Thirty-five years ago, when I was at the beginning of my teaching career, Piaget was all the rage. We read his books, and puzzled over how observation of children interacting with real life situations could enable us to understand the development of their minds. We also were able to catch the tail end of interest in the work of Freud and saw how childrens’ early struggles with issues like autonomy, jealousy, and initiative, could affect their ability to emotionally manage the ups and downs of life later on in development.
These days, it seems that Piaget and Freud are hardly ever mentioned in educational discourse, let alone read. Instead, the buzz words of the day are accountability, standards, data, and academic achievement. If we’re interested in the child’s development at all, it’s usually to help us understand how to get the child to achieve academically. This explains why we are now expecting children to master academic material at younger and younger ages. Again, back in my early days of teaching, early childhood education was seen primarily in terms of play experiences that children created out of their own imagination.
Today we have preK-16 programs that attempt to foist the atmosphere of later academic learning on children as young as three or four. And the sad thing is that the child development experts of our day are busy researching a child’s ability to master academic learning in the early years, rather than questioning whether or not this is such a good thing in the first place.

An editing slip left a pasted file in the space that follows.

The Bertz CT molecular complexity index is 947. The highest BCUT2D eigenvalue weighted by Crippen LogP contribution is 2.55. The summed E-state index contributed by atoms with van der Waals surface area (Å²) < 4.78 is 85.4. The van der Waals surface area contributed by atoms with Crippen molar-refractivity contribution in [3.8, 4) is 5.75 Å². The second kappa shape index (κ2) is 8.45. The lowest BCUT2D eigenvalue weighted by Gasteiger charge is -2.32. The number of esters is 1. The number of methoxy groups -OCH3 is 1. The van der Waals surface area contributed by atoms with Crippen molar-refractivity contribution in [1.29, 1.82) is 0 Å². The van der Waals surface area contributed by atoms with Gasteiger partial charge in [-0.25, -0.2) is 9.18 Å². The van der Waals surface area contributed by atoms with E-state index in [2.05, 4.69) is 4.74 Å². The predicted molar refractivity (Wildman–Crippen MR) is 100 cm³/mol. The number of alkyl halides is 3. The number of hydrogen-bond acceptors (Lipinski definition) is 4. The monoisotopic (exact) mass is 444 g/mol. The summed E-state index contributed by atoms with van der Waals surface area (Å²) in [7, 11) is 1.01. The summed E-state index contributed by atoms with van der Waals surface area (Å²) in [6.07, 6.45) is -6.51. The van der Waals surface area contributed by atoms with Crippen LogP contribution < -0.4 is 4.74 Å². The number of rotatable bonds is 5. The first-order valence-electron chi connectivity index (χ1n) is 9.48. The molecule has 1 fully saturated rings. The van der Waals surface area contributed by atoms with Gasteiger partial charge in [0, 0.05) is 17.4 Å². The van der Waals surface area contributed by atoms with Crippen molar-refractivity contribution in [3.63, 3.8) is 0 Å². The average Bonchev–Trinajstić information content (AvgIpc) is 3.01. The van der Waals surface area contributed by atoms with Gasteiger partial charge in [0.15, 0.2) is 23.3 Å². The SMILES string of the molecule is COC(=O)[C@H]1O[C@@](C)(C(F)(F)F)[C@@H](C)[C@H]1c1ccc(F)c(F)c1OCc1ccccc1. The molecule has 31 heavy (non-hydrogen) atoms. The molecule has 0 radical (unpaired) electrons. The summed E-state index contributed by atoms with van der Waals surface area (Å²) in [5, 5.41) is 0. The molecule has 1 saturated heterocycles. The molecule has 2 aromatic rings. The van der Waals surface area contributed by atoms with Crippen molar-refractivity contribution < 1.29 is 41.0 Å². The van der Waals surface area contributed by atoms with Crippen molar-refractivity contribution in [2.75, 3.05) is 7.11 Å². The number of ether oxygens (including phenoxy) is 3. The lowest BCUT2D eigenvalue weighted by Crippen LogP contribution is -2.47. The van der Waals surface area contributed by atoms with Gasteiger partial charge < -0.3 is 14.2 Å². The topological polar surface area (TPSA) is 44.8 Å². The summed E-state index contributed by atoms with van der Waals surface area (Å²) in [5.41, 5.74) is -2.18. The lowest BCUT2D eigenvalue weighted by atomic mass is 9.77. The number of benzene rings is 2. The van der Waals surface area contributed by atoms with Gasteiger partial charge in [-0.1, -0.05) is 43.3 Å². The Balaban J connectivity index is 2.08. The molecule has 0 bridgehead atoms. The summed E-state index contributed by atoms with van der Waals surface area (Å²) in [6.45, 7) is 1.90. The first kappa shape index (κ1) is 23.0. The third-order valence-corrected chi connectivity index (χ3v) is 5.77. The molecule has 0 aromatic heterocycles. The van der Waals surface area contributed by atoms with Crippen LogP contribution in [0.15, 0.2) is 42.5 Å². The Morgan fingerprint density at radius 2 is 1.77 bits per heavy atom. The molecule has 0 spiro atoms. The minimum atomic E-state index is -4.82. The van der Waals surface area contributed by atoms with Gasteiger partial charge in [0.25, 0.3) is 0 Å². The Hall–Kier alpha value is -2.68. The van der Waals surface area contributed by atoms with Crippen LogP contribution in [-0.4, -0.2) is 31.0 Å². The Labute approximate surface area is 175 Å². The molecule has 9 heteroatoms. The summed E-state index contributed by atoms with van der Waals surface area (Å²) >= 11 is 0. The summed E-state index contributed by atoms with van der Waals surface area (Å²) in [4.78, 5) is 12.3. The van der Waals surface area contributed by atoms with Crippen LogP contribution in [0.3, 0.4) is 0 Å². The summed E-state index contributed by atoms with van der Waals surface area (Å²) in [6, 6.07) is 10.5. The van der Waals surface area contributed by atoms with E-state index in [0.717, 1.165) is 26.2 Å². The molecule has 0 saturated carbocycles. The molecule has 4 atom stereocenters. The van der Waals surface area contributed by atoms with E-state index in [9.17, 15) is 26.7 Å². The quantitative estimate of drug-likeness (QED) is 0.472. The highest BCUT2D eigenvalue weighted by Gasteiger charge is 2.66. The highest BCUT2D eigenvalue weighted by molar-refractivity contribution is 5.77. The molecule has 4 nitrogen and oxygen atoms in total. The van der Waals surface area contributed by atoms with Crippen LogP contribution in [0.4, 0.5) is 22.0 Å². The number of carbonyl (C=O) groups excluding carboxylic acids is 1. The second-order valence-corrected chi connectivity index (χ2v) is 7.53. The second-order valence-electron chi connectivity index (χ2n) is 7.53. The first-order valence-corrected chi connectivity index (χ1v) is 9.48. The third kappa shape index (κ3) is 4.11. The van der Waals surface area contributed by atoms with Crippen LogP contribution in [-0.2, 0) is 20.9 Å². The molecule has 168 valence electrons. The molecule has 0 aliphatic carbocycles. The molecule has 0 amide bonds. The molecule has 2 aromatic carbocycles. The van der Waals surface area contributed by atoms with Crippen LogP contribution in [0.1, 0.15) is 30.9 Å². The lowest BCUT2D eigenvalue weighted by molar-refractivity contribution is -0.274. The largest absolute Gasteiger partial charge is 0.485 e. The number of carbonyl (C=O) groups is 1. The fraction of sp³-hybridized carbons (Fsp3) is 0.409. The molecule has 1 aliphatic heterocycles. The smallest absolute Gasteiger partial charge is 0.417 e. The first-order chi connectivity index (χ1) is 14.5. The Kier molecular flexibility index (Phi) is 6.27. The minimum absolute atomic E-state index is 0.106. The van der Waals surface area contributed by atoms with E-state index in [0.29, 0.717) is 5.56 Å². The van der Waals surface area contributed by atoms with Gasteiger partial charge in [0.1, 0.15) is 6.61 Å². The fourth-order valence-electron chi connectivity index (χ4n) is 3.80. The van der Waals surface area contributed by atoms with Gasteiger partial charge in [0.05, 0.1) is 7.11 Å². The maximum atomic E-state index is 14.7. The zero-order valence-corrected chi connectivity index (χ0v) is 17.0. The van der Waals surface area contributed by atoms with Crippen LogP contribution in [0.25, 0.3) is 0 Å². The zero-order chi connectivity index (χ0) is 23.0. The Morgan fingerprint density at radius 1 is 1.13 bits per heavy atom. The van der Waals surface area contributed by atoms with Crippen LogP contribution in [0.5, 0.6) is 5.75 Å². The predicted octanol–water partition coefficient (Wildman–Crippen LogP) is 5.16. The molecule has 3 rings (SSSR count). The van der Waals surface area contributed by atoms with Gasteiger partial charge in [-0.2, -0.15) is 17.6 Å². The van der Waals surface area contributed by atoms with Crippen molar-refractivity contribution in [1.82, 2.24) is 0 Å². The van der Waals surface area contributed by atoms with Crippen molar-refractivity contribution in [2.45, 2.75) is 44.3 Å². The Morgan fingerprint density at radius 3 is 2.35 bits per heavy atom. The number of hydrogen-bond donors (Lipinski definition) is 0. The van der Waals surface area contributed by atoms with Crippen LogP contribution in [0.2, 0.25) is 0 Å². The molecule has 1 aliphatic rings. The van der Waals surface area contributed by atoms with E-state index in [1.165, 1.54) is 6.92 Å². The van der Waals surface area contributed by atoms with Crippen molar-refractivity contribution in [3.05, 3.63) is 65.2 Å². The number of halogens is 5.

Twenty years ago, I wrote a column on learning for Parenting Magazine, and when I did the research for an article on computers in education, it was difficult to find anyone in the field who would come out and say that children below the age of four should have access to computers. Now, if I suggest that children under four not be exposed to computers, I’m considered out of touch with the times. Thirty years ago, the National Association for the Education of Young Children wrote a position paper which stated that young children should not be subjected to standardized tests. Today, they have abandoned this position and talk instead about the different sorts of tests that young children appear now to need. Is there anyone with a historical sensibility that can see how vastly we’ve shifted over two or three decades in our understanding of what children need?
I believe we need to keep a historical perspective in order to see more clearly how the concept of “developmentally appropriate” has been perverted into a mandate to teach things that were clearly developmentally inappropriate thirty years ago. And those of us with the experience to see the broad view of education over thirty or forty years, ought to raise our voices and let it be known that what is going on with young children and academic learning is not okay, and can only serve to harm their deeper sensibilities and interfere with their full development as whole human beings.
Thomas Armstrong is the author of If Einstein Ran the Schools: Revitalizing U.S. Education.
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